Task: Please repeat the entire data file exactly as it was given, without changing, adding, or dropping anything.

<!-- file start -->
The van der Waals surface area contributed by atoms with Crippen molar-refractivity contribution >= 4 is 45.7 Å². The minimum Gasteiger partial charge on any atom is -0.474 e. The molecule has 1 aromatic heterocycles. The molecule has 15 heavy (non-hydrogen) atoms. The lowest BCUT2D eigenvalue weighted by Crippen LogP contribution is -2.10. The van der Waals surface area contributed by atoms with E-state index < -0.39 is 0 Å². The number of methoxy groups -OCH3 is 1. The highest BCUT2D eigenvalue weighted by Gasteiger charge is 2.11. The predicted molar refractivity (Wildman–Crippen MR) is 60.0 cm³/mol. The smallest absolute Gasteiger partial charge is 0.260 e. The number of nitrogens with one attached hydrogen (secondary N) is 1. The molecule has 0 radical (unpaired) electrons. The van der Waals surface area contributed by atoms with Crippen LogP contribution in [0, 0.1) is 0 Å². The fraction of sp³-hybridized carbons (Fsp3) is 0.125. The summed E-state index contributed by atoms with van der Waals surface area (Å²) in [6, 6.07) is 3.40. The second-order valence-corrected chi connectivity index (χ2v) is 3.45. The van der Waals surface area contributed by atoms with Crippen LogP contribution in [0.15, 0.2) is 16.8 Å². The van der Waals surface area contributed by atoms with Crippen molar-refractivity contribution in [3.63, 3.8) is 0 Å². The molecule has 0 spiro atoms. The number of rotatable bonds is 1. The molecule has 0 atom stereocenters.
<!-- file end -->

The van der Waals surface area contributed by atoms with Crippen molar-refractivity contribution >= 4 is 45.7 Å². The minimum Gasteiger partial charge on any atom is -0.474 e. The molecule has 1 aromatic heterocycles. The molecule has 15 heavy (non-hydrogen) atoms. The lowest BCUT2D eigenvalue weighted by Crippen LogP contribution is -2.10. The van der Waals surface area contributed by atoms with E-state index < -0.39 is 0 Å². The number of methoxy groups -OCH3 is 1. The highest BCUT2D eigenvalue weighted by Gasteiger charge is 2.11. The predicted molar refractivity (Wildman–Crippen MR) is 60.0 cm³/mol. The smallest absolute Gasteiger partial charge is 0.260 e. The number of nitrogens with one attached hydrogen (secondary N) is 1. The molecule has 0 radical (unpaired) electrons. The van der Waals surface area contributed by atoms with Crippen LogP contribution in [0, 0.1) is 0 Å². The fraction of sp³-hybridized carbons (Fsp3) is 0.125. The summed E-state index contributed by atoms with van der Waals surface area (Å²) in [6, 6.07) is 3.40. The second-order valence-corrected chi connectivity index (χ2v) is 3.45. The van der Waals surface area contributed by atoms with Crippen LogP contribution in [0.15, 0.2) is 16.8 Å². The van der Waals surface area contributed by atoms with Crippen molar-refractivity contribution in [3.63, 3.8) is 0 Å². The molecule has 0 spiro atoms. The number of rotatable bonds is 1. The molecule has 0 atom stereocenters.